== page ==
If you’ve ever visited or lived in Japan, chances are you’ve seen these before:
Waribashi – the disposable wooden chopsticks that you snap apart before eating. Whether used at a restaurant or for a convenience store lunch box, you probably come across them in Japan more often than you realise.
Various sources (including The Japan Times) estimate that around 24-25 billion pairs of waribashi are used in Japan every year, which comes to about 200 pairs per person per year. Japan is the world’s largest consumer of waribashi, and about 90% are imported from China. If we look at the figures given on Wikipedia, China produces around 45 billion pairs a year (which uses about 25 million trees, according to Japan: Stippy), meaning that almost half of the waribashi China produces are used in Japan (about 12.5 million trees’ worth).
What you may not have known is that Japan is a huge importer of timber (the world’s biggest, according to the Japan Tropical Forest Action Network), from North America and South East Asia in particular. Significant issues with Japan buying illegal timber have also been highlighted. Buying illegal timber means that there is no guarantee that the logging companies are sustainably managing the forests or even respecting the human rights of the workers or indigenous peoples in the area. In a 2013 Global Witness report on logging in Sarawak, Malaysia, it was stated:
“Japan has fallen behind other major wood product consumers, namely the US, the EU, and Australia, in prohibiting the trade in illegal wood products. This delay undermines the efforts taken by these other countries by providing an alternative destination for illegal timber, and does not live up to Japan’s G8 commitments to tackle the problem of illegal logging.”
There is actually an issue at the moment with Japan potentially using illegally sourced Malaysian rainforest timber in the construction of its Olympic stadiums in preparation for the Tokyo 2020 games. For more information on Japan’s connection to the logging in Malaysia, I really recommend visiting this Global Witness page.
Anyway, back to waribashi. Can we just think about this for a minute? Every year around 12.5 million trees are felled in China, sent to factories to be made into waribashi, packaged, shipped all the way over to Japan, distributed, and then used once and thrown away. Let me repeat that. 12.5 million trees. Used once. And thrown away. Isn’t that just a bit ridiculous?!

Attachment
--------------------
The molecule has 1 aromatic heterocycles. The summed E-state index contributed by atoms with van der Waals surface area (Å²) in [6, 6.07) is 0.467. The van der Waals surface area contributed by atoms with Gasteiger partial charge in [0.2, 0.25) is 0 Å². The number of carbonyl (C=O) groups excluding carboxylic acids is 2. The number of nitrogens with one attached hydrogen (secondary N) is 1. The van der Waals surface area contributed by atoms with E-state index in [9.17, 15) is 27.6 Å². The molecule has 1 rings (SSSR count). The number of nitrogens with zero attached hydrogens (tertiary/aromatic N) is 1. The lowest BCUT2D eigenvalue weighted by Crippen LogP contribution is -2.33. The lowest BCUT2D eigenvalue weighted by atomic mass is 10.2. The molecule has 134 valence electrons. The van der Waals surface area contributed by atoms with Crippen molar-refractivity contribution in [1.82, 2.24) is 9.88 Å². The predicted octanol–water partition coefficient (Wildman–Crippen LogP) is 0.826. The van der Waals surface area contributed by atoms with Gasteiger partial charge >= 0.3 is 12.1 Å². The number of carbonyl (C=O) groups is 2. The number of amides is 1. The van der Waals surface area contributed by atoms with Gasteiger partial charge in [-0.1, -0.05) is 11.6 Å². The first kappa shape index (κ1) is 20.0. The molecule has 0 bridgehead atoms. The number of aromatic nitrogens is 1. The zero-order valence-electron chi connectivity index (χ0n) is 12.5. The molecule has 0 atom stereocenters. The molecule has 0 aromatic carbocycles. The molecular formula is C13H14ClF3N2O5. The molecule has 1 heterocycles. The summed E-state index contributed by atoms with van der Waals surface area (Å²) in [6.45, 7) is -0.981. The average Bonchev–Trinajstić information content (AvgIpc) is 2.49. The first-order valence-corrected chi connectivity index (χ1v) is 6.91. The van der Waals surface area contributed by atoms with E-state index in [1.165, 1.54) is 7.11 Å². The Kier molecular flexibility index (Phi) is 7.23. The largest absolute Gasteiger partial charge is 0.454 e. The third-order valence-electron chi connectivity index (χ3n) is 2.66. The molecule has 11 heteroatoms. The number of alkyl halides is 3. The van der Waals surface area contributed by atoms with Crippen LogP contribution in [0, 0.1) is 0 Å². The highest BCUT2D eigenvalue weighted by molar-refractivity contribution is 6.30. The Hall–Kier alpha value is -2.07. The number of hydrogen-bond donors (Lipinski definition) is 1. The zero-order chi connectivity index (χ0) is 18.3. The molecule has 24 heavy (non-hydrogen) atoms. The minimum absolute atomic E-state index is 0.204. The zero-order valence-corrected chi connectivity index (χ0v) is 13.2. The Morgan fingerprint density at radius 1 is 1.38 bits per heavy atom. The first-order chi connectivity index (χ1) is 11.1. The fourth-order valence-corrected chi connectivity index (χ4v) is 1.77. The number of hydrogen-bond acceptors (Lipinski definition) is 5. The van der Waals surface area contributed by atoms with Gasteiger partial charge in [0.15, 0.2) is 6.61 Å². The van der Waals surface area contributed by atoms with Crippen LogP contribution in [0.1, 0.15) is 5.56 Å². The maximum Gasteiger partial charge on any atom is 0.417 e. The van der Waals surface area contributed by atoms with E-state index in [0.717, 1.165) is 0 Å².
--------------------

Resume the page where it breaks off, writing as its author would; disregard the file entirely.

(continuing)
Japanese Wikipedia states that rather than felling trees for waribashi, the waribashi produced within Japan are basically made from scraps – by-products of other logging projects. This is better than felling trees just for waribashi. However the majority are still produced in China, not Japan, and there’s not much information about the logging practices of the companies Japan buys their timber from. Based on Japan’s record and the fact that the chopsticks are bought so cheaply, I don’t think it’s realistic to assume that the trees are sustainably logged. And, even if they were, would that still justify shipping them over to Japan just to be used once? The manufacturing and transport processes also use resources and cause greenhouse gas emissions. And after all, it’s an entirely unnecessary process.
You may know about the ‘my hashi’ (my chopsticks) movement, in which, rather than using waribashi, customers bring their own chopsticks to restaurants instead. By taking your own, you eliminate the need for disposable chopsticks.
These are my hashi! They can be packed up small and are very convenient.
Do you have a set of ‘my hashi’? Even if you don’t, you can simply put a pair of chopsticks from home in a plastic bag and take them with you. It might seem like a pain, but it’s such a small effort and costs you nothing. If you need more encouragement, then invest in a pair of nice wooden or plastic chopsticks with Totoro or something on them (actually I think this is a good idea, as other people will notice too and hopefully more people will start using their own chopsticks!). Plastic isn’t great for the environment either, but plastic chopsticks that you can use for many years are better than one-use disposable ones made from potentially irresponsibly sourced timber.
Why did I choose to write about waribashi? The majority of Japan’s timber imports are not from China, and waribashi only make up a small fraction of the wood that Japan buys. It’s only a small part of a far larger problem – maybe things like the 2020 Olympic Games currently pose more of an issue than waribashi. As an ordinary person with very little knowledge of the timber trade, however, what I can do about the Olympic Games problem is limited. There are some things I can do – I can sign a petition (please do, by the way!), I can learn as much as I can about the issue, and I could even consider a career in forest management.
But this blog is focussing on how we can go green ourselves, in our everyday lives. The way we continue to use cheap disposable chopsticks, with no concern for sustainability or where they come from, makes them basically a symbol of everything we need to avoid in order to make our society environmentally friendly. If you are living in Japan, you can take an immediate step towards a greener lifestyle by refusing to use waribashi.
Again, what we can do may seem small, but it’s still so important that we do what we can! You can influence the people around you – you can ask others to do the same, you could even buy a nice set of ‘my hashi’ as a gift for someone. I’m definitely not perfect. Although I have my chopsticks, I have a bad habit of forgetting to take them with me. Forgetting one too many times and using disposable chopsticks in a restaurant the other day was what made me decide to write this post. So from now on (at least while I’m still in Japan) I’ll leave my chopsticks by my wallet, so that I will never forget them again when I go out!
I encourage you to do the same!